Neil featured the music of Muriel Grossman in a recent post on the spiritual jazz phenomenon, and so it seemed appropriate to provide some more examples. Grossman is a sax player, vocalist and composer now living in Ibiza, although born in Austria. She should have been in the UK this summer and touring other European countries but of course was unable to do so. We hope that her European tour will be able to resume in 2021. Since her first recordings in the early 2000s, Grossmann has released a dozen albums as leader, featuring sounds ranging from hard-swinging modernist jams to free improvisation, expansive spiritual work to rhythm-focused Afrocentrism, as on the recent release, Reverence. At the centre of her work is a thread of pure and heartfelt spiritual music in the modal tradition defined by Coltrane and close collaborators like Pharoah Sanders and Alice Coltrane. As with the music of her contemporary Nat Birchall, Grossmann’s engagement with the Coltrane tradition is sincere and deep. Jazz man have released Elevation, a compilation album that draws from her 2016 album Natural Time and from 2017’s Momentum. The tunes feature her regular quartet of Radomir Milojkovic (guitar) Uros Stamenkovic (drums) and Gina Schwarz (bass), the music on Elevation is pure sound, soul and spirit! Golden Rule has now been re-released in a double vinyl edition – check it out here on RR Gems.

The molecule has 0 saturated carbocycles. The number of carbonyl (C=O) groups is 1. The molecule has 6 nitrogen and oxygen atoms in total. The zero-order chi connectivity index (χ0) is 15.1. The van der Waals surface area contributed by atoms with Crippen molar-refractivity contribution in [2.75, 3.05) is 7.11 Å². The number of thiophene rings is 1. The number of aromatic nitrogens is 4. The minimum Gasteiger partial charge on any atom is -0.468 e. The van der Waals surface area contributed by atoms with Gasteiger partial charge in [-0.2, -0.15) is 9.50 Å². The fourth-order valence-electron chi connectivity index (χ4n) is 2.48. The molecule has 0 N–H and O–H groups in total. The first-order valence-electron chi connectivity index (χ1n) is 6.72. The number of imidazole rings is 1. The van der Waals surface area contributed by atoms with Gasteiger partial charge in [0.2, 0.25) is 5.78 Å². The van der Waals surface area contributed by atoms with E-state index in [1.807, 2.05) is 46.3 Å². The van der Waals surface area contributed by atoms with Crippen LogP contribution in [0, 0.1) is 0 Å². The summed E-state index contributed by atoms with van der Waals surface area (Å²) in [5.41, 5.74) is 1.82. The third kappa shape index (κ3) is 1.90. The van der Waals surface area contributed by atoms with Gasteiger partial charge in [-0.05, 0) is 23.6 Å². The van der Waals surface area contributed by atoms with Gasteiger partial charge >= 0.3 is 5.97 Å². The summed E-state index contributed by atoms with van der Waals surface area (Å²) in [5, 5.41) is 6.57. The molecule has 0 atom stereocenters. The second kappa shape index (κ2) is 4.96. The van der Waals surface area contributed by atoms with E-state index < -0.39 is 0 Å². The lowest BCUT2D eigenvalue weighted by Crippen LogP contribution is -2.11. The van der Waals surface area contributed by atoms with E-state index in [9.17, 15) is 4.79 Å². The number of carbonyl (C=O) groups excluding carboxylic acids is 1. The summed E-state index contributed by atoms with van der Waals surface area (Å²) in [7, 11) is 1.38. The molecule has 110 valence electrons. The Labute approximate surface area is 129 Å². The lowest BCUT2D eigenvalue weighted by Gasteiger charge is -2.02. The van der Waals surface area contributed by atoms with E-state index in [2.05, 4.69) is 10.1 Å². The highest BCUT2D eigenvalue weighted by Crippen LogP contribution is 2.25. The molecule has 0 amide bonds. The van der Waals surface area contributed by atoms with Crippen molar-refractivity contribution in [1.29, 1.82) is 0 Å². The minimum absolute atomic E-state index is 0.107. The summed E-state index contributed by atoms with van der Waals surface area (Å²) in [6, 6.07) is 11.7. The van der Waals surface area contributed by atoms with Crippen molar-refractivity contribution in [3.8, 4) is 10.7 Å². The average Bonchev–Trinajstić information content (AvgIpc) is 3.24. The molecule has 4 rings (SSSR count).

9. Quindependence – Road to the Promised Land from Circumstances